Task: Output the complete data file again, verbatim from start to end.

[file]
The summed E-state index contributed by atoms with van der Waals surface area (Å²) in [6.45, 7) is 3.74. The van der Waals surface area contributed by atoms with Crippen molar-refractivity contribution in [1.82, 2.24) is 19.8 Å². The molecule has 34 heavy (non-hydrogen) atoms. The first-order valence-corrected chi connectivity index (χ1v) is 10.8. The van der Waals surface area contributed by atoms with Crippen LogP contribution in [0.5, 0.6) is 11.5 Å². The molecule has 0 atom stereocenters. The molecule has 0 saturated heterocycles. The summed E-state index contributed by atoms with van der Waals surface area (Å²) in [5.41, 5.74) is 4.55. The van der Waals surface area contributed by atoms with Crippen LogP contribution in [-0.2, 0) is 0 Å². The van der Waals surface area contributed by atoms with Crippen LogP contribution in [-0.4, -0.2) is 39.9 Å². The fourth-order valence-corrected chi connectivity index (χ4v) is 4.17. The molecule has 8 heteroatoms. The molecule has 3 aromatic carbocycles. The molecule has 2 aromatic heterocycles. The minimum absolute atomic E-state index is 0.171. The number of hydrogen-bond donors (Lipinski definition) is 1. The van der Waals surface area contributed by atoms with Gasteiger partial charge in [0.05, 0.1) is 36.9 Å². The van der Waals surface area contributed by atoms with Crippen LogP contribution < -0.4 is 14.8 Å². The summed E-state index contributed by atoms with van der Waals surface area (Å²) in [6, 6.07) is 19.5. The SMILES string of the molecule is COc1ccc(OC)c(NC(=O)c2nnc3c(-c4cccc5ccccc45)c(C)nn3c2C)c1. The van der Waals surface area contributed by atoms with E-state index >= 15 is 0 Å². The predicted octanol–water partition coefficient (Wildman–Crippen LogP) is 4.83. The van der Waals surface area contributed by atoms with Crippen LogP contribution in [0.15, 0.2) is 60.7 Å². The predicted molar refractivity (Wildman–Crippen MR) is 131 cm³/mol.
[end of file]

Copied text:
The summed E-state index contributed by atoms with van der Waals surface area (Å²) in [6.45, 7) is 3.74. The van der Waals surface area contributed by atoms with Crippen molar-refractivity contribution in [1.82, 2.24) is 19.8 Å². The molecule has 34 heavy (non-hydrogen) atoms. The first-order valence-corrected chi connectivity index (χ1v) is 10.8. The van der Waals surface area contributed by atoms with Crippen LogP contribution in [0.5, 0.6) is 11.5 Å². The molecule has 0 atom stereocenters. The molecule has 0 saturated heterocycles. The summed E-state index contributed by atoms with van der Waals surface area (Å²) in [5.41, 5.74) is 4.55. The van der Waals surface area contributed by atoms with Crippen LogP contribution in [-0.2, 0) is 0 Å². The van der Waals surface area contributed by atoms with Crippen LogP contribution in [-0.4, -0.2) is 39.9 Å². The fourth-order valence-corrected chi connectivity index (χ4v) is 4.17. The molecule has 8 heteroatoms. The molecule has 3 aromatic carbocycles. The molecule has 2 aromatic heterocycles. The minimum absolute atomic E-state index is 0.171. The number of hydrogen-bond donors (Lipinski definition) is 1. The van der Waals surface area contributed by atoms with Gasteiger partial charge in [0.05, 0.1) is 36.9 Å². The van der Waals surface area contributed by atoms with Crippen LogP contribution < -0.4 is 14.8 Å². The summed E-state index contributed by atoms with van der Waals surface area (Å²) in [6, 6.07) is 19.5. The SMILES string of the molecule is COc1ccc(OC)c(NC(=O)c2nnc3c(-c4cccc5ccccc45)c(C)nn3c2C)c1. The van der Waals surface area contributed by atoms with E-state index >= 15 is 0 Å². The predicted octanol–water partition coefficient (Wildman–Crippen LogP) is 4.83. The van der Waals surface area contributed by atoms with Crippen LogP contribution in [0.15, 0.2) is 60.7 Å². The predicted molar refractivity (Wildman–Crippen MR) is 131 cm³/mol.